Differentiating Effective and Ineffective Anti-bullying Programs

With studies researching anti-bullying programs showing inconsistent results, parents and schools alike should continue to work together to face increasing concerns about school-based bullying. Through effective and ineffective program comparisons, anti-bullying advocates cay take the first step in defeating this very old problem flourishing in U.S. schools.

What Makes an Ineffective Anti-bullying Program?

Schools that treat harassment and continuous teasing as “ordinary” childhood behavior create a climate in which negative peer relationships grow. Ineffective programs give space for individual interpretation on “girls acting like girls” and “boys acting like boys.”
The Best Advice on Programs I’ve found

Among the most harmful ambiguities in present anti-bullying practice burdens the victim with the responsibility of advocating for their needs and defending themselves against bullies. By encouraging victims to deal with bullies, educators, and even parents, are indirectly blaming the victims, as though problems with their own social abilities are the cause of bullying. Additionally, this brand of focus may actually put victims in danger.
Getting Down To Basics with Programs

Ineffective bullying prevention programs focus solely on individual bullying incidents. To go to the root of bullying, schools have to foster a school culture that is more tolerant and accepting. Add to that, majority of bullying incidents will go unnoticed by school staff. It’s a frightening prospect, but the inability to be omnipresent – being everywhere, seeing everything – controls options for intervening in all bullying incidents.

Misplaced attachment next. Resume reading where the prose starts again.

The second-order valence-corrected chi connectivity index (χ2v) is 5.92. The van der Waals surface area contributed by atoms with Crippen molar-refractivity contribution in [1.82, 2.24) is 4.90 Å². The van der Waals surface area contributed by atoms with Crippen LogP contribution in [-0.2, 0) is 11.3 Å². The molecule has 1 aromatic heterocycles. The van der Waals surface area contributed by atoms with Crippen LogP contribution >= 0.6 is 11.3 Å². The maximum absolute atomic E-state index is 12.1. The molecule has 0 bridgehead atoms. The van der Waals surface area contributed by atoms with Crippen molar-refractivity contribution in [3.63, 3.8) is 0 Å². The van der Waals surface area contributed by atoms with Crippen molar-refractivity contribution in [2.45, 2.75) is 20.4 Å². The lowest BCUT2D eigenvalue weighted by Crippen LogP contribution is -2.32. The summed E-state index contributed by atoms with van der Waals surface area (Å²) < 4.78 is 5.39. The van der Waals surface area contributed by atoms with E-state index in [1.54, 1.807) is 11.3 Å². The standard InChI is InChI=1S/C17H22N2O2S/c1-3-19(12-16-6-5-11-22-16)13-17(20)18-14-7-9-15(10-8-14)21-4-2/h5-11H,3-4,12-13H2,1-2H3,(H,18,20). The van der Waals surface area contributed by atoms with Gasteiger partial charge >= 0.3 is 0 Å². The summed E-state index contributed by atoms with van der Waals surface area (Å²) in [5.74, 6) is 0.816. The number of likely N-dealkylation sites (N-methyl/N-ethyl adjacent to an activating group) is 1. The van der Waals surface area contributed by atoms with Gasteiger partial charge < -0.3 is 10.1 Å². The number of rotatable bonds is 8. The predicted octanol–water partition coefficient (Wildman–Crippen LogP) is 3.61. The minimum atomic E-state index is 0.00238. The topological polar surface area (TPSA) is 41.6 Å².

Educators’ firmness and consistency are needed for a school’s anti-bullying policies to work. When the entire institution does not unite against school bullying, students will always find places to bully other students emotionally and physically.

What Makes an Effective Anti-bullying Program?

Effective anti-bullying programs work on the entire school climate and not just certain peer interactions. These programs teach appropriate communication and positive social leadership styles to students, as well go to the extent of renovating school hallways and classrooms in a way that creates an atmosphere of community and acceptance. Several programs are designed specifically to work on school environments that are ripe for bullying and generally negative behavior.

An effective program makes use of supports and strategies at all fronts – from students and classrooms to anti-bullying teams of which educators and students are members. Among the best school-based bully prevention programs are those that use a systemic method, zeroing in on all level components, starting from community to individual, and then classroom to school. In supportive anti-bully programs, perpetrators are isolated. They have zero tolerance for harassment and bullying and pinpoint clear consequences for students who will commit such offenses.

One of the most vital, and typically underrepresented, pieces of the anti-bullying puzzle revolves around school and home partnerships. To eliminate bullying, parents and educators should be firm on negative peer interactions, and there should be more communication that includes parents in school’s initiatives against bullying events.

Comments are closed.

car & driver